Graphic: Nicole Antonuccio | Photo: Teri Dixon/Getty Images
The Salty WaitressSalty Waitress is The Takeout’s advice column from a real-life waitress that will teach you how not to behave like a garbage person while dining out—and maybe in real life.  

Dear Salty,

I’m a shy and introverted person who has the ironic fortune of enjoying and being fairly good at a job that is extremely reliant on being social.

I like to take my lunch breaks alone as it gives me time to focus on a single (delicious) thing and recharge my social batteries. I worry that I tend to come across somewhat curt to the staff at my regular spots, though. I feel like sometimes they try to be friendly, or sometimes expect me to be outwardly friendly, but I find it taxing to go beyond just being a polite customer a lot of the time.

Do staff get offended when a regular isn’t very friendly? I tip well and try to be conscientious but is it a little dehumanizing when a regular can be kinda hot and cold in regards to being friendly?

Signed,

Shy, but hopefully salt-free, in the South

Dear Salt-Free-And-Shy,

It touches my shriveled little heart that you’re taking your servers’ feelings into account. I’d give you extra whipped cream on your pie for being such a doll.

Your question isn’t only about a server-customer relationship, though; it’s about how much friendliness we owe strangers throughout our day. The servers perhaps aren’t strangers to you if you see them a couple times a week, but I doubt you call each other by first name or swap personal details. Your interactions are primarily one of customer/employee, not friend/friend, so as long as you’re not being outright rude, you have no obligation to be chatty.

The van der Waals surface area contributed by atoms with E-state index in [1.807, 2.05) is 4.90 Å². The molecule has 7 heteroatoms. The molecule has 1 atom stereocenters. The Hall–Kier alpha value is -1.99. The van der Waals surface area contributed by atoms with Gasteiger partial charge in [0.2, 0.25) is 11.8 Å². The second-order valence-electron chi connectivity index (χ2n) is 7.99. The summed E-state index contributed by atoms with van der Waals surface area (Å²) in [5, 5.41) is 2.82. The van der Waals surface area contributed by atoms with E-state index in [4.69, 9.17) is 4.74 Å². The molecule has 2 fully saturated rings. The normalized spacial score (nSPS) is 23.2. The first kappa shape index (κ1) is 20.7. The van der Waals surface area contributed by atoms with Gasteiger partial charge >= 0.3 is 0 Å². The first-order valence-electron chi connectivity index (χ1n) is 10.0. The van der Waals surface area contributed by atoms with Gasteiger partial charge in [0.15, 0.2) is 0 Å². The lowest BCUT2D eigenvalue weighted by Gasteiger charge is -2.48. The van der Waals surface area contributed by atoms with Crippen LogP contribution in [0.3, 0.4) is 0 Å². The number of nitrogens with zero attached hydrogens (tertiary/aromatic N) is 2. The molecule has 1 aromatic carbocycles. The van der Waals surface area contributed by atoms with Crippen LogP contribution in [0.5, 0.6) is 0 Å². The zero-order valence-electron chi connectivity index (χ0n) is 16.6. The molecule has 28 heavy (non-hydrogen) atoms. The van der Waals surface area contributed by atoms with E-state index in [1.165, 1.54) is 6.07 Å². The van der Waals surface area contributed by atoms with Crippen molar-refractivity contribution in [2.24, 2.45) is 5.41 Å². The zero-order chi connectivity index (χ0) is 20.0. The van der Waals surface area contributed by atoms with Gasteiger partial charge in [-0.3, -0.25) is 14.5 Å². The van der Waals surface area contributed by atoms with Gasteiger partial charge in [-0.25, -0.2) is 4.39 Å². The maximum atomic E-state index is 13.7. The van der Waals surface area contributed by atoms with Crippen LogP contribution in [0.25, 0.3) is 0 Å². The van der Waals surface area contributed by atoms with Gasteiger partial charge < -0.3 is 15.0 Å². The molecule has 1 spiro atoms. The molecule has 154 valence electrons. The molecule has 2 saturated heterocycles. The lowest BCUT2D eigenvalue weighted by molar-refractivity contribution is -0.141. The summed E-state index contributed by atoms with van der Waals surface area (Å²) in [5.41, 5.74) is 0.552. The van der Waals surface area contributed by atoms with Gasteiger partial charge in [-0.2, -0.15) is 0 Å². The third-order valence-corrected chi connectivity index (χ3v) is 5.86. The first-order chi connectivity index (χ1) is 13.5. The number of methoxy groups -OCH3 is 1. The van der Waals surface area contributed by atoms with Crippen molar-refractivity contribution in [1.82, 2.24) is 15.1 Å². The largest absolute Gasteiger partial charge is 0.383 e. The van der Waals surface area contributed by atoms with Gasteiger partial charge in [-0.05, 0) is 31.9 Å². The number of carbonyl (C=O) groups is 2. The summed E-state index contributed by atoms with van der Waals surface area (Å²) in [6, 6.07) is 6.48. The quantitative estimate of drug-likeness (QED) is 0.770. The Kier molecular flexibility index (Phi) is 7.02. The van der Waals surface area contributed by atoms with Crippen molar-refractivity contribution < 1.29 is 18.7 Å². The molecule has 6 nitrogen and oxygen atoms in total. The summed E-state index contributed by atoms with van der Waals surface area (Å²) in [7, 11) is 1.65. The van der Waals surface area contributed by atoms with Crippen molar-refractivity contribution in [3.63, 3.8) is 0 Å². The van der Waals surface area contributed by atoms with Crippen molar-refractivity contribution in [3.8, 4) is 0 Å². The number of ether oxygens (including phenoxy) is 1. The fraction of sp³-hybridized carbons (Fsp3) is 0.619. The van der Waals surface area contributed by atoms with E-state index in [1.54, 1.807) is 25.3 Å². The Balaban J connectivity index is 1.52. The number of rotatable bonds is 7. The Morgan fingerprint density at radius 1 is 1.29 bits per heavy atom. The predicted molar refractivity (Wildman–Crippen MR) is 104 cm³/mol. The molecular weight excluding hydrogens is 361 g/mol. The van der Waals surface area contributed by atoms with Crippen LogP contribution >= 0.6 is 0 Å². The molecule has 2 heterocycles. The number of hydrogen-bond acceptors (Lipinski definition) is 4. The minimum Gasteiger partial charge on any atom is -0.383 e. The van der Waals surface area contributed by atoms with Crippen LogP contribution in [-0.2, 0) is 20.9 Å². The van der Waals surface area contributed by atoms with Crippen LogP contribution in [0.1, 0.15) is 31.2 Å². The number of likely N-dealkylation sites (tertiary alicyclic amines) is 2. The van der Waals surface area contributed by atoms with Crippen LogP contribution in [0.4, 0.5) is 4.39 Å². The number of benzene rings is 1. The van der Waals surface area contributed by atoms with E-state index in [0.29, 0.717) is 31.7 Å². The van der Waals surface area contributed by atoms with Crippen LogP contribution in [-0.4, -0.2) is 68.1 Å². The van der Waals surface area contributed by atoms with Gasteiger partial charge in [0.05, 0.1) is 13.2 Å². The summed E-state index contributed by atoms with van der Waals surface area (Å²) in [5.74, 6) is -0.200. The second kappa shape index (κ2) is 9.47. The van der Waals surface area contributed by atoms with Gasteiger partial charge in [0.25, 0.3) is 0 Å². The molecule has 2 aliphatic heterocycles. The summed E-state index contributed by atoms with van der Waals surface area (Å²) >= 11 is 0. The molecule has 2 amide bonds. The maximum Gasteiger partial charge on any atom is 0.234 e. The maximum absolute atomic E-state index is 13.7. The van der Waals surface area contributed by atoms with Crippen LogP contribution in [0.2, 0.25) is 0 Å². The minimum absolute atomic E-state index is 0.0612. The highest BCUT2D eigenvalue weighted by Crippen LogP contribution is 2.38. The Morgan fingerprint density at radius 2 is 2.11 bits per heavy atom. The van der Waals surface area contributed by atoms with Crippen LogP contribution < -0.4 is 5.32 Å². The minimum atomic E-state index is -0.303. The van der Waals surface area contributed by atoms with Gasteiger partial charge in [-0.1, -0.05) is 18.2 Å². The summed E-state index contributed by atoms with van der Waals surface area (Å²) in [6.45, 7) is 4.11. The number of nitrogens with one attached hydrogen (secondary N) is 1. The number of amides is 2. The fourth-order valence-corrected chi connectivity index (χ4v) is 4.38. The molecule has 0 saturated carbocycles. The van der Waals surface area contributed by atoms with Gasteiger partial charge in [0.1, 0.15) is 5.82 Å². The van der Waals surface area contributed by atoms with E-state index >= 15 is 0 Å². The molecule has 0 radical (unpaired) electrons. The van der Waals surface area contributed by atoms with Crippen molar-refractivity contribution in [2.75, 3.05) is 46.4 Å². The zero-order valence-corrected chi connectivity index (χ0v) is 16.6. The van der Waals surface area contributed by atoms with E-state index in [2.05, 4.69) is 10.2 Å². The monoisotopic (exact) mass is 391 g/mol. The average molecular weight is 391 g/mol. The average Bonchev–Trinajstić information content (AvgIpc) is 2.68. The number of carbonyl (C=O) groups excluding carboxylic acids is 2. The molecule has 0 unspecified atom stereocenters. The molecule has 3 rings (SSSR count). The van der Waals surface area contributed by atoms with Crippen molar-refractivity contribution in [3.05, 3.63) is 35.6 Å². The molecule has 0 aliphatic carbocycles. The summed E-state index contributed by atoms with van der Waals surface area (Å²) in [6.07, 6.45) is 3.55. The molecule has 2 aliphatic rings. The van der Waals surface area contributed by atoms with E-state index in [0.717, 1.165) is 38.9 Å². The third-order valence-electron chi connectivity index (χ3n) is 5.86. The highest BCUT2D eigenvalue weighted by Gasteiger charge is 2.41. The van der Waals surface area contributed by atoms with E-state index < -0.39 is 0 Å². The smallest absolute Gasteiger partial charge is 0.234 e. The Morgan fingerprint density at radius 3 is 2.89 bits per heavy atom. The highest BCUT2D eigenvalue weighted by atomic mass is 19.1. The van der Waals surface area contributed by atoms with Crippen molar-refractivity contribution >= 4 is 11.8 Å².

Maybe Southerners have a higher expectation for the exchange of pleasantries, but after you’ve politely said hi and placed your order, there’s no reason to feel the need to make small talk. To signal the end of the conversation, you can try to punctuate the interaction with a cue that the server can leave your table, like handing them the menu (while smiling!) or (politely!) turning to put your napkin in your lap. Time is money, honey, and I’m sure the restaurant staff has other tasks they could take care of instead of chewing the fat with you.

Like I said, this is also applicable to other strangers you’d encounter throughout the day. When you’re tired and socially drained after work, there’s no rule that you have to banter with the man next to you on the bus. Social cues like putting in headphones or opening a magazine help, but I’ve often been stuck next to a chatty Kathy whom I finally had to brush off with: “I’ve had a long day. I think I’d prefer to just read/look out the window/be quiet for a while. Thanks!” Deliver it with a smile and it usually works.

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I doubt the staff thinks you’re an antisocial loner. These days, we can hardly get folks to look up from their phones or laptops long enough to place an order. If you smile and say your p’s and q’s, you’re more than all right in our book.


Got a question about dining out etiquette? Or just a general question about life we can help you with? Email us: salty@thetakeout.com

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